Maintain Nervous System Balance
Receptors are special molecules along our cell membranes that help chemical messages enter and leave our cells. All of the cells in our body have membrane receptors. Among the best studied are receptors found along the membranes of our brain cells. One of these brain cell receptors is referred to as the NMDA receptor. (NMDA stands for N-methyl-d-aspartate.) The NMDA receptor is noted for being the site where some anesthetics and recreational drugs affect our brain function.
Magnesium plays a key role in the activity of our NMDA receptors. Research studies have shown that when magnesium in our diet is low, we have increased risk of depression, and this increased risk is likely related to problems with our NMDA receptors. A long history of published evidence demonstrating that treatment with magnesium can have anti-depressant effect this was first published in 1921 suggests that low magnesium can actually cause depression.
Better Control of Inflammation
A diet low in magnesium has been linked to unwanted increases in the inflammatory process. While some amount of inflammation is necessary to support normal immune function and tissue repair after injury, chronic and low-grade inflammation has increasingly been tied to increased risk of heart disease, obesity, and diabetes.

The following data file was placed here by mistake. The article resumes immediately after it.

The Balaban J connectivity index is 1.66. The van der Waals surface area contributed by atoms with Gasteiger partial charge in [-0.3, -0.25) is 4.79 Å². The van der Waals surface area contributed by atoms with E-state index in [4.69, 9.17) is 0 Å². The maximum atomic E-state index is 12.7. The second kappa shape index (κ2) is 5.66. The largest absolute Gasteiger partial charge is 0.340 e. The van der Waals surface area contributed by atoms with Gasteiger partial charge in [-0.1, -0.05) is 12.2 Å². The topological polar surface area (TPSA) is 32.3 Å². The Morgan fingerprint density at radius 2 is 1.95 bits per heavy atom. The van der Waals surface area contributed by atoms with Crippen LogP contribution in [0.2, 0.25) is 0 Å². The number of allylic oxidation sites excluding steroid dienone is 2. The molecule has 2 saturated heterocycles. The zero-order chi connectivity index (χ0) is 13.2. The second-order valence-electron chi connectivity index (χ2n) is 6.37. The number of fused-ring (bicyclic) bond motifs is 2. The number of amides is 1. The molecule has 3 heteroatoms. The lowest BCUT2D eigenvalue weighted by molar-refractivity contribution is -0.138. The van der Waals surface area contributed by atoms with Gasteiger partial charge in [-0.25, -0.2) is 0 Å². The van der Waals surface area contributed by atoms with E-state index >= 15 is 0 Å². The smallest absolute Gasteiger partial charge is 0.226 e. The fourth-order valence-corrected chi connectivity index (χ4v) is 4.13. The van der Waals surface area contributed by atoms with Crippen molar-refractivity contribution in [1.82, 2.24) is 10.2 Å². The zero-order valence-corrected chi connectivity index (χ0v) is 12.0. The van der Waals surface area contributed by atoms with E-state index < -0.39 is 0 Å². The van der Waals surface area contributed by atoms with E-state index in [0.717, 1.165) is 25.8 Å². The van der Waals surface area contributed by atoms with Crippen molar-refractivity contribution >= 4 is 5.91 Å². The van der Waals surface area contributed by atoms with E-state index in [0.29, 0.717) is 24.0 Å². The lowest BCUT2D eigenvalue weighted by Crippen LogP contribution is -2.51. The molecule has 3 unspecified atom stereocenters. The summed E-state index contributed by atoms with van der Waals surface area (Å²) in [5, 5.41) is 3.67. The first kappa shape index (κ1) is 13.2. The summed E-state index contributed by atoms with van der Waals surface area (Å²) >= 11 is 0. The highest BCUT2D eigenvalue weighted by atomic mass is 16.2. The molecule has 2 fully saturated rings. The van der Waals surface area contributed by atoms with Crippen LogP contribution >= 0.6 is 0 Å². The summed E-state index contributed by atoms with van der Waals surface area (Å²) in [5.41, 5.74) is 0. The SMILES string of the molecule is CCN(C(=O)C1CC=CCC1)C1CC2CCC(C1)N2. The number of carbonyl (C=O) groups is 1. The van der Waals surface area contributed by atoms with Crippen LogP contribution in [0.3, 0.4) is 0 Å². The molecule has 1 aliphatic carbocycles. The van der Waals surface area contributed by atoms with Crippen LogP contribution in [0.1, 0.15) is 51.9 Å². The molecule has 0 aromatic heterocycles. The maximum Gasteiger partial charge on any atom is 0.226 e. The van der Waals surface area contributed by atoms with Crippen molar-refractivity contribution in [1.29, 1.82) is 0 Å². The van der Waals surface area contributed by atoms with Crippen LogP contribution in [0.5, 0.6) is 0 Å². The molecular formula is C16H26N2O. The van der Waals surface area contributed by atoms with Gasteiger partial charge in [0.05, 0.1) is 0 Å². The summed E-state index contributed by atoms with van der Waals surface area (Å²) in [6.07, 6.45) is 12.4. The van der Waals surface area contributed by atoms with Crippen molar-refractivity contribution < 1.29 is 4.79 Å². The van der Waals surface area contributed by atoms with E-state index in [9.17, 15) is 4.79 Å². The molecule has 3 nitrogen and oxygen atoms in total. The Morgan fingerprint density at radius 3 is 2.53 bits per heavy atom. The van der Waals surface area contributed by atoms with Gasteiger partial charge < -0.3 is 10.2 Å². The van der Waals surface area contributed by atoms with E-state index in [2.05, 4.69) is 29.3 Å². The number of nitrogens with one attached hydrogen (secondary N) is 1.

Restoring magnesium levels to recommended intakes has led to normalization of inflammation in clinical trial settings. For example, one large clinical trial found that a Nordic diet strategy a diet rich in fish, whole grains, and vegetables as sources of magnesium led to a suppression of the important inflammatory trigger interleukin-1.
Better Control of Blood Sugar
Magnesium is a co-factor for over 100 enzymes involved in the control of blood sugar and glucose metabolism. As such, low magnesium status would be expected to have wide-ranging adverse effects on blood sugar control. Researchers have been able both to demonstrate worsening blood sugar control in individuals with low magnesium status and improvements in blood sugar when these low levels begin to normalize. We address this subject in more detail in the section entitled Factors that Affect Function.